Yet solutions that are exclusive to refugees – or rather, those that keep them financially excluded – are inevitable results of broader systemic issues.
To open a bank account or mobile money wallet in most countries, a formal ID is required, and refugees – often stateless and with little to no documentation at all – can be quite constrained by this alone.
A given country’s policy seals the fate for many refugees in need of financial access.
In Mauritania, a country with over 76,000 refugees and asylum seekers, a refugee ID provided by UNHCR is not recognised by banks, dooming most to exclusion.
Rwanda offers an in-between model, with particular banks and mobile network operators permitted to issue accounts to UNHCR ID-holding refugees, such as Equity Bank and Leaf Global Fintech.
Thorny political issues
Properly integrating refugees within a host country’s financial system invites often thorny political issues. Inclusive policies may arouse accusations of supporting foreigners at the expense of a country’s own citizens, and Anti-Money Laundering/Combating the Financing of Terrorism issues can be hard to sort out when hosting refugees from war-torn countries with little documentation.
Organisations like UNHCR and CALP Network are hard at work trying to bring about interventions that facilitate greater financial inclusion, but the journey is long and slow.
UNHCR advocacy efforts enabled Zambia’s Central Bank to allow the use of refugee IDs to access mobile money services. Uganda also now enables refugees with valid IDs to acquire SIM cards. But in Kenya, refugee IDs cannot be used to acquire SIM cards, and refugees are unable to freely move outside of settlement camps without permits.
With policy roadblocks, it is no wonder that informal hawala money transfer systems thrive within asylum-seeking corridors. Certainly, hawala has its enduring uses; humanitarians still use these systems to send out large amounts of cash, as large as $100,000, to areas that are hard to reach, such as Somalia and Afghanistan, according to Kimberly Wilson, a researcher whose work has focused on the financial journeys of refugees.
“[Fintechs] know they are competing with the underground solutions and they don’t have a competitive solution. They lack familiarity [among the refugee populations], and… they want to go to something they understand and trust. Then you add the ID problem as well as the KYC rules. These problems need to be solved if people want to see more formal solutions,” said Wilson, senior lecturer at the Fletcher School at Tufts University.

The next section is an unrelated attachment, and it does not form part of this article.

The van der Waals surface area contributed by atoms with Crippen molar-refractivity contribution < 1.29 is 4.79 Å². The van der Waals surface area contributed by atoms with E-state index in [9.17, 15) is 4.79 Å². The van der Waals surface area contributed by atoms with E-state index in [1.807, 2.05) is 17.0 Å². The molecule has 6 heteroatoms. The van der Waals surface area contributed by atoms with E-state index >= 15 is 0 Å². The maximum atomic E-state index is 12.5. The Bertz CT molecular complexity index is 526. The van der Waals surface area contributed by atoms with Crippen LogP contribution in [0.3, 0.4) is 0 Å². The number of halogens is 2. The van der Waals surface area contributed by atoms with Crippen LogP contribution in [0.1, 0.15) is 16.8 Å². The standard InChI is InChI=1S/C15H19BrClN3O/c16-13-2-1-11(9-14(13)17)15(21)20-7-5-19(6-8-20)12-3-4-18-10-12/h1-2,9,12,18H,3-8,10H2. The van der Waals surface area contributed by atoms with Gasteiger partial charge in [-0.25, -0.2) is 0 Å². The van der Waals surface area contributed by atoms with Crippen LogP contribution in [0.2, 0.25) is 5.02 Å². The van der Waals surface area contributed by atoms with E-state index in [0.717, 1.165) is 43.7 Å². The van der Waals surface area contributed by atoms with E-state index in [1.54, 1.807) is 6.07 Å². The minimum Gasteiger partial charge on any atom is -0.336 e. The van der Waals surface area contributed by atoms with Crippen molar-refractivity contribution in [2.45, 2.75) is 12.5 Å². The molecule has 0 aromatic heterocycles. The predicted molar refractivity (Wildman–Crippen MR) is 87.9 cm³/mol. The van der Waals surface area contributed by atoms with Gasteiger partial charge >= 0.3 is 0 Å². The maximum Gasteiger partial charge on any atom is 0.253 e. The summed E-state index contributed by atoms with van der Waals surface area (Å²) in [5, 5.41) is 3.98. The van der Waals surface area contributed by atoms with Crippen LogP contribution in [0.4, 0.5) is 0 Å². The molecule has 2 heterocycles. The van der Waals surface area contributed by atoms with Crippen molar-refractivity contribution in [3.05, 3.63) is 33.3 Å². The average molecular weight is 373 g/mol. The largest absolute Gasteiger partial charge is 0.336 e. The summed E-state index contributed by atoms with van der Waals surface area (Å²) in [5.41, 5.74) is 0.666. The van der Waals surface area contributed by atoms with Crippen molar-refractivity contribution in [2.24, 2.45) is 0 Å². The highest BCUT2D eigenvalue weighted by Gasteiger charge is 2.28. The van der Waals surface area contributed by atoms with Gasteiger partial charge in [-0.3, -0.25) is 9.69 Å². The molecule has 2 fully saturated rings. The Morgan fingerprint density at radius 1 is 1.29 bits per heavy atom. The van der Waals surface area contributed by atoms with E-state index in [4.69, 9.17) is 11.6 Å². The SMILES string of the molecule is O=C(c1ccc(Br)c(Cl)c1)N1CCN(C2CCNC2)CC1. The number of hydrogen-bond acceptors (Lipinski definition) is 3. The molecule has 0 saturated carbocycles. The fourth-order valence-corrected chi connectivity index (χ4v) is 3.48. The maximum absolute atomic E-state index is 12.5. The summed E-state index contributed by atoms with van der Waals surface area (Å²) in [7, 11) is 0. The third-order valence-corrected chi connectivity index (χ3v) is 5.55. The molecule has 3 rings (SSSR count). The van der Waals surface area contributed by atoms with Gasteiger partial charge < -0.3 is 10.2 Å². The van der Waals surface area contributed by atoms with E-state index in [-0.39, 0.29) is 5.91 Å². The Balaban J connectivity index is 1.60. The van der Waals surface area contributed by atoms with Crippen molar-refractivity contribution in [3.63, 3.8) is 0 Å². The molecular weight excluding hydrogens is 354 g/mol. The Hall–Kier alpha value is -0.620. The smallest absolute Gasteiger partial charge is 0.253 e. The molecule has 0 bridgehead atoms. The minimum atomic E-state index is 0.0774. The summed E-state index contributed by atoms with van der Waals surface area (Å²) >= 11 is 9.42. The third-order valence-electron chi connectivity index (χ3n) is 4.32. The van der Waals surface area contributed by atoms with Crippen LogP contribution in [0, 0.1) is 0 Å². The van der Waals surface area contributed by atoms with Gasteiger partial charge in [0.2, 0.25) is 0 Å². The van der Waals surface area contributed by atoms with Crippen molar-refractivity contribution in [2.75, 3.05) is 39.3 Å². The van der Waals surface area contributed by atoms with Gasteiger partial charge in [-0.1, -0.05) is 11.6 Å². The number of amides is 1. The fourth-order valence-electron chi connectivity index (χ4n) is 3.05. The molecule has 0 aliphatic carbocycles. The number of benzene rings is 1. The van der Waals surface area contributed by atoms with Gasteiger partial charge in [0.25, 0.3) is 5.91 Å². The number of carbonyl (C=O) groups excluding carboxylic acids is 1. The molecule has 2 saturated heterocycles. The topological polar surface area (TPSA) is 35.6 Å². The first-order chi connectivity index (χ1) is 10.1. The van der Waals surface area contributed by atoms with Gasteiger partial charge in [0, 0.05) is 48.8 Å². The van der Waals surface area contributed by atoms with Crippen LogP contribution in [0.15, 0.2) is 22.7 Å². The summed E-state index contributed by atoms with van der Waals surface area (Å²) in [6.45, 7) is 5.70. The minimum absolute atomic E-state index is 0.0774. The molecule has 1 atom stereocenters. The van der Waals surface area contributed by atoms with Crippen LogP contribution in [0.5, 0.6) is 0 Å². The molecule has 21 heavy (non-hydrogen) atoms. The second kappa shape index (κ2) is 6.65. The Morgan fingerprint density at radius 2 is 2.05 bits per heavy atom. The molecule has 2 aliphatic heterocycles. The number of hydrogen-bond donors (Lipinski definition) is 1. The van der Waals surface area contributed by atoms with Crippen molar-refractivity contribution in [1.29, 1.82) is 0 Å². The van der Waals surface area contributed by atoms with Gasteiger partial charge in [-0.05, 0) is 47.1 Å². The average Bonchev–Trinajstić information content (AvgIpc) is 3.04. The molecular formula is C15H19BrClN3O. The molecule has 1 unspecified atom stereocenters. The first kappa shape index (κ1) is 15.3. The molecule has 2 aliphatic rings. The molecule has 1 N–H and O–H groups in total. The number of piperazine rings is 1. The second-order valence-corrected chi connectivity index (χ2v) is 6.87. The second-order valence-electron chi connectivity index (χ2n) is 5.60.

While the Hawala systems work and are quite reliable, they are often illegal in many countries and have been linked to money laundering and funding of terrorist activities.
“The technological and the technocratic solutions are pretty straightforward. It just comes down to the politics of the country,” said Rory Crew, technical advisor, data and digitalisation, CALP Network.
Crew gives the example of a blockchain technology provider in Latin America who considered the technology a potentially great way to move money for refugees between countries. But a bank account or mobile money wallet connection is needed to facilitate the blockchain capabilities, which inherently limits potential scale in a region where mobile money uptake is still quite low and bank account ownership is limited.
Workarounds can be reached; Leaf Global Fintech for example, has managed to plug in their blockchain-based solution to the vibrant mobile money ecosystem of East Africa. A Leaf mobile wallet user can cash out using any mobile number from its countries of operation (Kenya, Uganda and Rwanda).
Yet invariably, few tech solutions truly take off because local policy makes it near impossible for the refugee and entrepreneur alike.
Confronting this murky regulatory environment, financial service providers serving refugees must diversify approaches, integrating both product and refugee within the fabric of a host country’s financial system thus engendering both the needed inclusion and business model success.